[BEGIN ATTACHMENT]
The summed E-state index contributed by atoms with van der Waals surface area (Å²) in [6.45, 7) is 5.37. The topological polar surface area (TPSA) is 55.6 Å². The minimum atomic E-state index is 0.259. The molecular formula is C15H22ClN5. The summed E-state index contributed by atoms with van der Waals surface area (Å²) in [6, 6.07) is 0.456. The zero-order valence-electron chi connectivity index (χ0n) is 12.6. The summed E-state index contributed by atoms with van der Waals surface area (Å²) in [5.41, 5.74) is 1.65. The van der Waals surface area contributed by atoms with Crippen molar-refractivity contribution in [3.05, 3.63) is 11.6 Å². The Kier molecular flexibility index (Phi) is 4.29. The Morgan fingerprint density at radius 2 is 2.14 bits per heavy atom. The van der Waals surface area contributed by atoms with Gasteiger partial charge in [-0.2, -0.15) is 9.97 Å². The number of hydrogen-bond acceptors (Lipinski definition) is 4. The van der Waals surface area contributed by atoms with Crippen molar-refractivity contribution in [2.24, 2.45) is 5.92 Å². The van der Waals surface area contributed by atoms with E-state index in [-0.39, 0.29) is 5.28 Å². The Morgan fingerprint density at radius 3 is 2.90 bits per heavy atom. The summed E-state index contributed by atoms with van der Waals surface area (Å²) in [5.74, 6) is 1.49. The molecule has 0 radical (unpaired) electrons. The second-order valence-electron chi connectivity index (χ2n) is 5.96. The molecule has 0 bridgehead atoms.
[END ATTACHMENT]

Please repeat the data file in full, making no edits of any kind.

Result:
The summed E-state index contributed by atoms with van der Waals surface area (Å²) in [6.45, 7) is 5.37. The topological polar surface area (TPSA) is 55.6 Å². The minimum atomic E-state index is 0.259. The molecular formula is C15H22ClN5. The summed E-state index contributed by atoms with van der Waals surface area (Å²) in [6, 6.07) is 0.456. The zero-order valence-electron chi connectivity index (χ0n) is 12.6. The summed E-state index contributed by atoms with van der Waals surface area (Å²) in [5.41, 5.74) is 1.65. The van der Waals surface area contributed by atoms with Crippen molar-refractivity contribution in [3.05, 3.63) is 11.6 Å². The Kier molecular flexibility index (Phi) is 4.29. The Morgan fingerprint density at radius 2 is 2.14 bits per heavy atom. The van der Waals surface area contributed by atoms with Gasteiger partial charge in [-0.2, -0.15) is 9.97 Å². The number of hydrogen-bond acceptors (Lipinski definition) is 4. The van der Waals surface area contributed by atoms with Crippen molar-refractivity contribution in [2.24, 2.45) is 5.92 Å². The van der Waals surface area contributed by atoms with E-state index in [-0.39, 0.29) is 5.28 Å². The Morgan fingerprint density at radius 3 is 2.90 bits per heavy atom. The summed E-state index contributed by atoms with van der Waals surface area (Å²) in [5.74, 6) is 1.49. The molecule has 0 radical (unpaired) electrons. The second-order valence-electron chi connectivity index (χ2n) is 5.96. The molecule has 0 bridgehead atoms.